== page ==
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59th (2nd Nottinghamshire) Regiment of Foot

7 min read

Soldiers of the 59th (2nd Nottinghamshire) Regiment cooling their feet after a hard-day's march through the Bolan Pass, 1878


In 1755, as the threat of war with France grew, a new regiment was raised in Nottinghamshire and Leicestershire by Lieutenant-General Charles Montagu.

Initially numbered 61, this rose to 59 in 1756 when the old 50th and 51st Regiments were disbanded. Soon after being formed, it was sent on garrison duties to Ireland.

Glengarry badge, 59th (2nd Nottinghamshire) Foot, c1874

The Battle of Bunker Hill, 1775


In 1763, the regiment moved to Nova Scotia, and then to Boston, Massachusetts in 1772. It was therefore already in theatre on the outbreak of the American War of Independence (1775-83). The 59th fought at Bunker Hill (1775), but by 1776 had so few survivors that it had to return to Britain to re-recruit.

It remained in Britain until 1782, when it was sent to Gibraltar, then under siege by America’s French and Spanish allies. It remained there until 1792, during which time it was given its county association with Nottinghamshire.

The taking of the Isle of France (Mauritius), December 1810

Revolutionary and Napoleonic wars

In 1794, the regiment was sent to fight in Flanders during the French Revolutionary Wars (1793-1802). The following year, it moved to the West Indies, fighting the Maroons at St Vincent (1796), before returning to Britain in 1802.

In 1804, the regiment recruited a 2nd Battalion in Derbyshire. This remained in England, Ireland and the Channel Islands for its first four years.

In 1806, 1st Battalion took part in the recapture of the Cape of Good Hope. The following year, it moved to India for four years. It then helped capture the Isle of France (Mauritius) in 1810, before taking part in the invasion of the Franco-Dutch-held island of Java in 1811.

The storming of St Sebastian, September 1813

The Battle of Nivelle, November 1813


In 1808, 2nd Battalion joined the Peninsular War (1808-14), serving at Corunna (1809) before being evacuated to Britain. The following year, it took part in the abortive Walcheren Expedition to Holland. It returned to the Peninsula in 1812, fighting at Vitoria, San Sebastian, Bidassoa, Nivelle and the Nive in 1813.

After Napoleon’s abdication in 1814, 2nd Battalion was initially sent to Ireland. When he escaped from Elba the following year, however, the battalion was posted to Belgium. It did not fight at Waterloo, but formed part of a brigade covering the Duke of Wellington’s right flank. It was disbanded the following year.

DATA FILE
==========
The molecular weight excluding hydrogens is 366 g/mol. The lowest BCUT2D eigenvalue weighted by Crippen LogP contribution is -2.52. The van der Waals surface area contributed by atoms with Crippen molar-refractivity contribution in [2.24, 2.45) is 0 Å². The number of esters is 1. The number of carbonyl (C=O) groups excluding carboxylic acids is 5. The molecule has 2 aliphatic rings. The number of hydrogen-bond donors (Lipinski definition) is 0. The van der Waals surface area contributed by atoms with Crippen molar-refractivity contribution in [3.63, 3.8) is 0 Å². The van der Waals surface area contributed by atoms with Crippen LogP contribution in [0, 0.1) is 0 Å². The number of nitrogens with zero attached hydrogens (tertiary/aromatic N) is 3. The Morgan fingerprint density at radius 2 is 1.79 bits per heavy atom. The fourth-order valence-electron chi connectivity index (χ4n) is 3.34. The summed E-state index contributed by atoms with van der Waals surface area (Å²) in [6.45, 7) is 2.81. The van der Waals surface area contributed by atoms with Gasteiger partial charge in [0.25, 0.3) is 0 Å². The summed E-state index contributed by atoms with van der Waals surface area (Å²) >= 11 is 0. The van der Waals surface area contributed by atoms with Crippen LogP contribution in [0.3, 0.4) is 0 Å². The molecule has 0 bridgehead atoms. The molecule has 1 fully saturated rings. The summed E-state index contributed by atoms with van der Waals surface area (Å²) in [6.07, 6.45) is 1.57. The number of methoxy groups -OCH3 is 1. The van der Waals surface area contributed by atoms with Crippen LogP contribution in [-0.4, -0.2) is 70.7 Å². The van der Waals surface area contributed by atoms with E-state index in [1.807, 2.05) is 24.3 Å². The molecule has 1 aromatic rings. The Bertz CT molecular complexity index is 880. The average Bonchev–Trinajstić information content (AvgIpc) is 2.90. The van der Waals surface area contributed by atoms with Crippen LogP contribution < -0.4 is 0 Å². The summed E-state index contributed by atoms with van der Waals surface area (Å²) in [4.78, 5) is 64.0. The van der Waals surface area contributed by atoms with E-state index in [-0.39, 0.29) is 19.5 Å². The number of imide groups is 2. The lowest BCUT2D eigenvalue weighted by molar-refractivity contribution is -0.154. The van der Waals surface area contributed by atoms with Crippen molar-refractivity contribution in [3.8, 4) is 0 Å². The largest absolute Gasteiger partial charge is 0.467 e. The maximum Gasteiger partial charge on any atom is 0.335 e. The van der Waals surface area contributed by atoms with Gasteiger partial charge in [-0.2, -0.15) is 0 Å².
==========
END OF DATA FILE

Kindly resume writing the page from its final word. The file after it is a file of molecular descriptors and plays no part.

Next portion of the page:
The 59th Regiment of Foot storming the breach at Bhurtpore, 1826


In 1815, 1st Battalion returned to India, where it fought in the Third Maratha War (1817-18) and then helped storm the fortress of Bhurtpore (1826) during the Jat War (1825-26). It returned to Britain in 1829.

The regiment spent the next two decades garrisoning Ireland, England, Malta and the West Indies.

VC awarded to Captain Euston Sartorius, 59th Regiment, 1879

The 59th Foot and 3rd Gurkhas in action at Ahmed Khel, 1880

Victorian wars

In 1849, the regiment was sent to China to help enforce the treaty terms following the First Opium War (1839-42). While garrisoning Hong Kong it suffered greatly from outbreaks of disease. Eight years later, it became the only English regiment present at the capture of Canton (1858) during the Second Opium War (1856-60).

In 1858, it moved to southern Africa for three years, followed by six years of home service. Its final overseas posting was a return to the Indian subcontinent from 1867. While there, it fought in the Second Afghan War (1878-80), most notably at the Battle of Ahmed Khel (1880).

Members of the 59th Regiment playing football against the Kandahar garrison in Afghanistan, 1878


The regiment returned home from India in 1880. It was then merged with the 30th (Cambridgeshire) Regiment of Foot to form The East Lancashire Regiment.

Regimental museums

The National Army Museum works with a network of Regimental and Corps Museums across the UK to help preserve and share the history and traditions of the Army and its soldiers.

Discover more about the 59th (2nd Nottinghamshire) Regiment of Foot by visiting the Lancashire Infantry Museum in Preston.

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